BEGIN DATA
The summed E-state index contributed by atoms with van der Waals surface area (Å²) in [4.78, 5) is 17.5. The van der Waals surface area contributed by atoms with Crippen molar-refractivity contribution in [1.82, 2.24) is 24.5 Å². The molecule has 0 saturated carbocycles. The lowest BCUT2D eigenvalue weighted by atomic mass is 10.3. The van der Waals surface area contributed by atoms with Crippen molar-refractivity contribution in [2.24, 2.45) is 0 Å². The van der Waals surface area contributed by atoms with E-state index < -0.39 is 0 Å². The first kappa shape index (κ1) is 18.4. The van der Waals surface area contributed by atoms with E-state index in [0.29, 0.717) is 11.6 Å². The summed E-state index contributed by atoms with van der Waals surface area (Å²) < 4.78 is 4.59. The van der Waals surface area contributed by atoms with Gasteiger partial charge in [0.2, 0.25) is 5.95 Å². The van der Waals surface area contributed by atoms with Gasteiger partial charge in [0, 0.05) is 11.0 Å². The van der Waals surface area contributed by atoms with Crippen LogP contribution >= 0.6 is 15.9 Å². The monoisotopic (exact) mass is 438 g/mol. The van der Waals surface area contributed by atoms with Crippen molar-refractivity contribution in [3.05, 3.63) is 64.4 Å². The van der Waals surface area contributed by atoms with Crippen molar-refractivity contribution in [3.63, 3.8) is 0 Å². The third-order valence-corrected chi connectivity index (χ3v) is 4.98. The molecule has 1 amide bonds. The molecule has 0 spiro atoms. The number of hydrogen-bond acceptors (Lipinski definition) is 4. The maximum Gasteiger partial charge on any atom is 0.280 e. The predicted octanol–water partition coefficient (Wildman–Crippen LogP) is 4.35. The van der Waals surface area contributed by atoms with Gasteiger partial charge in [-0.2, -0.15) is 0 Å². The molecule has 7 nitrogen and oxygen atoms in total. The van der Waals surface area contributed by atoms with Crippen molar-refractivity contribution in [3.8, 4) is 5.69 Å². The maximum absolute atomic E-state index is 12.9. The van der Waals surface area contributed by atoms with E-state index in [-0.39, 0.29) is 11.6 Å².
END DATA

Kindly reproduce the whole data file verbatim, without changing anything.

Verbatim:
The summed E-state index contributed by atoms with van der Waals surface area (Å²) in [4.78, 5) is 17.5. The van der Waals surface area contributed by atoms with Crippen molar-refractivity contribution in [1.82, 2.24) is 24.5 Å². The molecule has 0 saturated carbocycles. The lowest BCUT2D eigenvalue weighted by atomic mass is 10.3. The van der Waals surface area contributed by atoms with Crippen molar-refractivity contribution in [2.24, 2.45) is 0 Å². The van der Waals surface area contributed by atoms with E-state index < -0.39 is 0 Å². The first kappa shape index (κ1) is 18.4. The van der Waals surface area contributed by atoms with E-state index in [0.29, 0.717) is 11.6 Å². The summed E-state index contributed by atoms with van der Waals surface area (Å²) < 4.78 is 4.59. The van der Waals surface area contributed by atoms with Gasteiger partial charge in [0.2, 0.25) is 5.95 Å². The van der Waals surface area contributed by atoms with Gasteiger partial charge in [0, 0.05) is 11.0 Å². The van der Waals surface area contributed by atoms with Crippen LogP contribution >= 0.6 is 15.9 Å². The monoisotopic (exact) mass is 438 g/mol. The van der Waals surface area contributed by atoms with Crippen molar-refractivity contribution in [3.05, 3.63) is 64.4 Å². The van der Waals surface area contributed by atoms with Crippen molar-refractivity contribution in [3.63, 3.8) is 0 Å². The third-order valence-corrected chi connectivity index (χ3v) is 4.98. The molecule has 1 amide bonds. The molecule has 0 spiro atoms. The number of hydrogen-bond acceptors (Lipinski definition) is 4. The maximum Gasteiger partial charge on any atom is 0.280 e. The predicted octanol–water partition coefficient (Wildman–Crippen LogP) is 4.35. The van der Waals surface area contributed by atoms with Gasteiger partial charge in [-0.2, -0.15) is 0 Å². The molecule has 7 nitrogen and oxygen atoms in total. The van der Waals surface area contributed by atoms with Crippen molar-refractivity contribution in [3.8, 4) is 5.69 Å². The maximum absolute atomic E-state index is 12.9. The van der Waals surface area contributed by atoms with E-state index in [-0.39, 0.29) is 11.6 Å².